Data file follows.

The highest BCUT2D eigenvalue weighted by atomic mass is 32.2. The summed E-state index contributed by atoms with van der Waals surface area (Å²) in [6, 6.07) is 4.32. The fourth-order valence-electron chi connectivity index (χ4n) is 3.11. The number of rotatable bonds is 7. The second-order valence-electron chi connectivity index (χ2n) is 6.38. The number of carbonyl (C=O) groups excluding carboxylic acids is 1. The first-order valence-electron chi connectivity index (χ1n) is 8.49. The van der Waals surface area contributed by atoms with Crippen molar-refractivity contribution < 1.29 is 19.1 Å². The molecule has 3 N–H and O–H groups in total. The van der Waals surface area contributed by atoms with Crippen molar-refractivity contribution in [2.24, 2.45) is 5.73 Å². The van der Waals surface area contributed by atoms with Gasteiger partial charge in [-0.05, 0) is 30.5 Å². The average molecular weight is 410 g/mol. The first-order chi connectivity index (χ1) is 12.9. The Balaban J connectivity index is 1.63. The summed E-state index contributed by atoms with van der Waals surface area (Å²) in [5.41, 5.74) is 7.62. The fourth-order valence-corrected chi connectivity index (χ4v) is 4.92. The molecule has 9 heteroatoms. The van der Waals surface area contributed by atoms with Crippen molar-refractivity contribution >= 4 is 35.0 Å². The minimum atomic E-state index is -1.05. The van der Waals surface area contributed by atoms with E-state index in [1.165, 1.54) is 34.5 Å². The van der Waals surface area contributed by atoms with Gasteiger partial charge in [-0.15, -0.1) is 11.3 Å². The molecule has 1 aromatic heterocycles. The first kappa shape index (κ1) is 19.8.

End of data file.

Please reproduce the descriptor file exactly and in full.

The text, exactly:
The highest BCUT2D eigenvalue weighted by atomic mass is 32.2. The summed E-state index contributed by atoms with van der Waals surface area (Å²) in [6, 6.07) is 4.32. The fourth-order valence-electron chi connectivity index (χ4n) is 3.11. The number of rotatable bonds is 7. The second-order valence-electron chi connectivity index (χ2n) is 6.38. The number of carbonyl (C=O) groups excluding carboxylic acids is 1. The first-order valence-electron chi connectivity index (χ1n) is 8.49. The van der Waals surface area contributed by atoms with Crippen molar-refractivity contribution < 1.29 is 19.1 Å². The molecule has 3 N–H and O–H groups in total. The van der Waals surface area contributed by atoms with Crippen molar-refractivity contribution in [2.24, 2.45) is 5.73 Å². The van der Waals surface area contributed by atoms with Gasteiger partial charge in [-0.05, 0) is 30.5 Å². The average molecular weight is 410 g/mol. The first-order chi connectivity index (χ1) is 12.9. The Balaban J connectivity index is 1.63. The summed E-state index contributed by atoms with van der Waals surface area (Å²) in [5.41, 5.74) is 7.62. The fourth-order valence-corrected chi connectivity index (χ4v) is 4.92. The molecule has 9 heteroatoms. The van der Waals surface area contributed by atoms with Crippen molar-refractivity contribution >= 4 is 35.0 Å². The minimum atomic E-state index is -1.05. The van der Waals surface area contributed by atoms with E-state index in [1.165, 1.54) is 34.5 Å². The van der Waals surface area contributed by atoms with Gasteiger partial charge in [-0.15, -0.1) is 11.3 Å². The molecule has 1 aromatic heterocycles. The first kappa shape index (κ1) is 19.8.